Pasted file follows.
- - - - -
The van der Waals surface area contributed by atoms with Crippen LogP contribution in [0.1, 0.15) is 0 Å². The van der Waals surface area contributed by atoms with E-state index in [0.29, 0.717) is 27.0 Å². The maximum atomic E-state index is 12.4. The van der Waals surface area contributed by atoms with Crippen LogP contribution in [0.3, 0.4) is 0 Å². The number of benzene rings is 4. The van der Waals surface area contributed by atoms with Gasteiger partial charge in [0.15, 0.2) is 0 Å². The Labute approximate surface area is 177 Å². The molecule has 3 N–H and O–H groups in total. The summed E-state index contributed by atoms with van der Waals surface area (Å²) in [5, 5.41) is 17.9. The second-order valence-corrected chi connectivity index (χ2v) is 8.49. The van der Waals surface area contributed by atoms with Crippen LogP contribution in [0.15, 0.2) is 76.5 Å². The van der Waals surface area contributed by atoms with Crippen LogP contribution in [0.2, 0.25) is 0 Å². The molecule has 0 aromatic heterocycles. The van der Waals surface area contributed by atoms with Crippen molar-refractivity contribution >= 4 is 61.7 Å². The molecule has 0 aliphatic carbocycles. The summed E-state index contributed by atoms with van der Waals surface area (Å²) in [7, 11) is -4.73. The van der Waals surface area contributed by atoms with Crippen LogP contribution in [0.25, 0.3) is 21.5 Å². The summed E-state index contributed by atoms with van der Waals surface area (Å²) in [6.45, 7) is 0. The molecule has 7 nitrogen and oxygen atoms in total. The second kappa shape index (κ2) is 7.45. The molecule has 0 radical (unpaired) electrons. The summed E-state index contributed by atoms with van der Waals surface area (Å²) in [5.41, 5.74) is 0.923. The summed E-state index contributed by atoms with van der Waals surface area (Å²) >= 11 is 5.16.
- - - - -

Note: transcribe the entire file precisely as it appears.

The van der Waals surface area contributed by atoms with Crippen LogP contribution in [0.1, 0.15) is 0 Å². The van der Waals surface area contributed by atoms with E-state index in [0.29, 0.717) is 27.0 Å². The maximum atomic E-state index is 12.4. The van der Waals surface area contributed by atoms with Crippen LogP contribution in [0.3, 0.4) is 0 Å². The number of benzene rings is 4. The van der Waals surface area contributed by atoms with Gasteiger partial charge in [0.15, 0.2) is 0 Å². The Labute approximate surface area is 177 Å². The molecule has 3 N–H and O–H groups in total. The summed E-state index contributed by atoms with van der Waals surface area (Å²) in [5, 5.41) is 17.9. The second-order valence-corrected chi connectivity index (χ2v) is 8.49. The van der Waals surface area contributed by atoms with Crippen LogP contribution in [0.15, 0.2) is 76.5 Å². The van der Waals surface area contributed by atoms with Crippen LogP contribution in [0.2, 0.25) is 0 Å². The molecule has 0 aromatic heterocycles. The van der Waals surface area contributed by atoms with Crippen molar-refractivity contribution >= 4 is 61.7 Å². The molecule has 0 aliphatic carbocycles. The summed E-state index contributed by atoms with van der Waals surface area (Å²) in [7, 11) is -4.73. The van der Waals surface area contributed by atoms with Crippen LogP contribution in [0.25, 0.3) is 21.5 Å². The summed E-state index contributed by atoms with van der Waals surface area (Å²) in [6.45, 7) is 0. The molecule has 7 nitrogen and oxygen atoms in total. The second kappa shape index (κ2) is 7.45. The molecule has 0 radical (unpaired) electrons. The summed E-state index contributed by atoms with van der Waals surface area (Å²) in [5.41, 5.74) is 0.923. The summed E-state index contributed by atoms with van der Waals surface area (Å²) >= 11 is 5.16.